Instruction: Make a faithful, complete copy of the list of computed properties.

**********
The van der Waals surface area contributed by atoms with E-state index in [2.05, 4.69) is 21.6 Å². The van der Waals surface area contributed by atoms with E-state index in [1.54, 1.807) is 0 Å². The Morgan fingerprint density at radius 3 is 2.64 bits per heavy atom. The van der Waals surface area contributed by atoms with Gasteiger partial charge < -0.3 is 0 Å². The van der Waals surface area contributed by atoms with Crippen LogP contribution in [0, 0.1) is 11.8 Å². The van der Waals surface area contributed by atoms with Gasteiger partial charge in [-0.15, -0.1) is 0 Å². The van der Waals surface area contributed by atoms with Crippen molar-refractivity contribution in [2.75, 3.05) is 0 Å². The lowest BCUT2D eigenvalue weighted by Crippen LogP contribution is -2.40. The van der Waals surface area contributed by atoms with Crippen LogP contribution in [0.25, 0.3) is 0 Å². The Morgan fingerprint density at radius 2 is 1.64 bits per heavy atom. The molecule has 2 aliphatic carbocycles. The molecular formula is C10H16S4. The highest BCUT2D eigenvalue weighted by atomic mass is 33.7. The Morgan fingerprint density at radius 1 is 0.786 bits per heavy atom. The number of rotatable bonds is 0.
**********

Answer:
The van der Waals surface area contributed by atoms with E-state index in [2.05, 4.69) is 21.6 Å². The van der Waals surface area contributed by atoms with E-state index in [1.54, 1.807) is 0 Å². The Morgan fingerprint density at radius 3 is 2.64 bits per heavy atom. The van der Waals surface area contributed by atoms with Gasteiger partial charge < -0.3 is 0 Å². The van der Waals surface area contributed by atoms with Crippen LogP contribution in [0, 0.1) is 11.8 Å². The van der Waals surface area contributed by atoms with Gasteiger partial charge in [-0.15, -0.1) is 0 Å². The van der Waals surface area contributed by atoms with Crippen molar-refractivity contribution in [2.75, 3.05) is 0 Å². The lowest BCUT2D eigenvalue weighted by Crippen LogP contribution is -2.40. The van der Waals surface area contributed by atoms with Crippen LogP contribution in [0.25, 0.3) is 0 Å². The Morgan fingerprint density at radius 2 is 1.64 bits per heavy atom. The molecule has 2 aliphatic carbocycles. The molecular formula is C10H16S4. The highest BCUT2D eigenvalue weighted by atomic mass is 33.7. The Morgan fingerprint density at radius 1 is 0.786 bits per heavy atom. The number of rotatable bonds is 0.